• Just 37% of respondents’ firms can disable privileged access for a departing employee after only one day, leaving a large exposure point that may still be used for harm.[9]
  • Privileged access management is only used by 35% of US firms and 30% of UK enterprises to control partner access to privileged infrastructure and credentials.[9]
  • Compared to 65% in the US, just 36% of UK firms are extremely confidence in their company’s existing IT security software solutions.[9]
  • Tesla stock prices to drop by over 6% because of leaked sensitive data.[10]
  • According to a Forrester analysis, privileged credentials were used in almost 80% of reported data breaches.[11]

Also Read

How Useful is Privileged Access Management Pam

One of the main benefits of PAM is the ability to provide organizations with granular control over who has access to privileged accounts and systems. By implementing PAM solutions, organizations can ensure that only authorized users are able to access sensitive information, reducing the risk of data breaches or cyberattacks.

Additionally, PAM helps organizations to monitor and audit privileged access, allowing them to track all activities performed by users with elevated privileges. This level of visibility is essential for maintaining compliance with regulatory requirements and ensuring that organizations can quickly identify and respond to any suspicious activities or unauthorized access attempts.

Furthermore, PAM solutions often include features such as session recording and keystroke logging, which can be valuable tools for forensic analysis in the event of a security incident. By capturing detailed information about user activities, organizations can better understand the scope of a breach and take appropriate measures to contain and mitigate the impact.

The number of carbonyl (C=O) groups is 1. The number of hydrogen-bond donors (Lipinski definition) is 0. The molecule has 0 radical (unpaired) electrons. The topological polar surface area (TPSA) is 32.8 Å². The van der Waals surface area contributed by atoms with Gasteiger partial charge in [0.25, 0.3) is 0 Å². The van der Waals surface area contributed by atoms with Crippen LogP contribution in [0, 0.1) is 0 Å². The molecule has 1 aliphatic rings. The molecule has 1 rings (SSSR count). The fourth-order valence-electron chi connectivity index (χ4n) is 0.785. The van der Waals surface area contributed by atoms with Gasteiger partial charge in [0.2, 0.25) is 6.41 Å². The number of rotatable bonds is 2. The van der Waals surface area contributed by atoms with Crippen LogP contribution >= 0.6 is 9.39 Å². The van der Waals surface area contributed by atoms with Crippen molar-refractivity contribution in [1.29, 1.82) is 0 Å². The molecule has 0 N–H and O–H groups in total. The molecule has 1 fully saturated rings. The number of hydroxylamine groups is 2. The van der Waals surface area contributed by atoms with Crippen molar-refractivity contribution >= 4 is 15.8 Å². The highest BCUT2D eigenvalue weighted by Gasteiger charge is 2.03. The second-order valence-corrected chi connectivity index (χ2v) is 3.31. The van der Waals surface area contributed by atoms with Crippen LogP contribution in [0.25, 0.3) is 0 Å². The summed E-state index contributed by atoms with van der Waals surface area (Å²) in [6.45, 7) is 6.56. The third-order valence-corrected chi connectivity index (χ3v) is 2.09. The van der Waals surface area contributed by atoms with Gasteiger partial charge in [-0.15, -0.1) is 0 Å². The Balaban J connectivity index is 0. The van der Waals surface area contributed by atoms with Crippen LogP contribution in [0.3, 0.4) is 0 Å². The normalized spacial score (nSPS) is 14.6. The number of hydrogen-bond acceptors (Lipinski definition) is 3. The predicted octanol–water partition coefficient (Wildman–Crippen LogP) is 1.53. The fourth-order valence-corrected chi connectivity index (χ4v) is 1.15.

Another key advantage of PAM is its role in reducing the risk of insider threats. By implementing strict access controls and least privilege policies, organizations can limit the potential for malicious insiders to abuse their privileges and exploit vulnerabilities within the network. This proactive approach can help organizations to prevent insider threats before they occur, rather than reacting after the damage has been done.

Moreover, PAM can also help organizations to streamline and automate their access management processes, improving operational efficiency and reducing the burden on IT teams. By implementing centralized access controls and automated workflows, organizations can ensure that privileged access is granted and revoked in a timely manner, without the need for manual intervention and potential errors.

Overall, the usefulness of PAM in today’s cybersecurity landscape cannot be understated. As organizations face increasingly sophisticated cyber threats and regulatory pressures, the need for robust privileged access management solutions is more important than ever. By implementing PAM, organizations can strengthen their security posture, enhance their compliance efforts, and reduce the risk of data breaches and unauthorized access.

Reference


  1. delinea – https://delinea.com/what-is/privileged-access-management-pam
  2. fudosecurity – https://fudosecurity.com/fudo-pam/
  3. heimdalsecurity – https://heimdalsecurity.com/blog/privileged-access-management-pam/
  4. identitymanagementinstitute – https://identitymanagementinstitute.org/privileged-account-management-pam/
  5. saviynt – https://saviynt.com/the-3-ms-of-privileged-access-management/
  6. beyondtrust – https://www.beyondtrust.com/resources/glossary/privileged-access-management-pam
  7. cyberark – https://www.cyberark.com/what-is/privileged-access-management/
  8. ekransystem – https://www.ekransystem.com/en/blog/PAM-vs-PUM
  9. forbes – https://www.forbes.com/sites/louiscolumbus/2019/02/26/74-of-data-breaches-start-with-privileged-credential-abuse/
  10. lepide – https://www.lepide.com/blog/how-data-access-governance-compliments-privileged-access-management/
  11. spiceworks – https://www.spiceworks.com/it-security/identity-access-management/articles/what-is-privileged-access-management/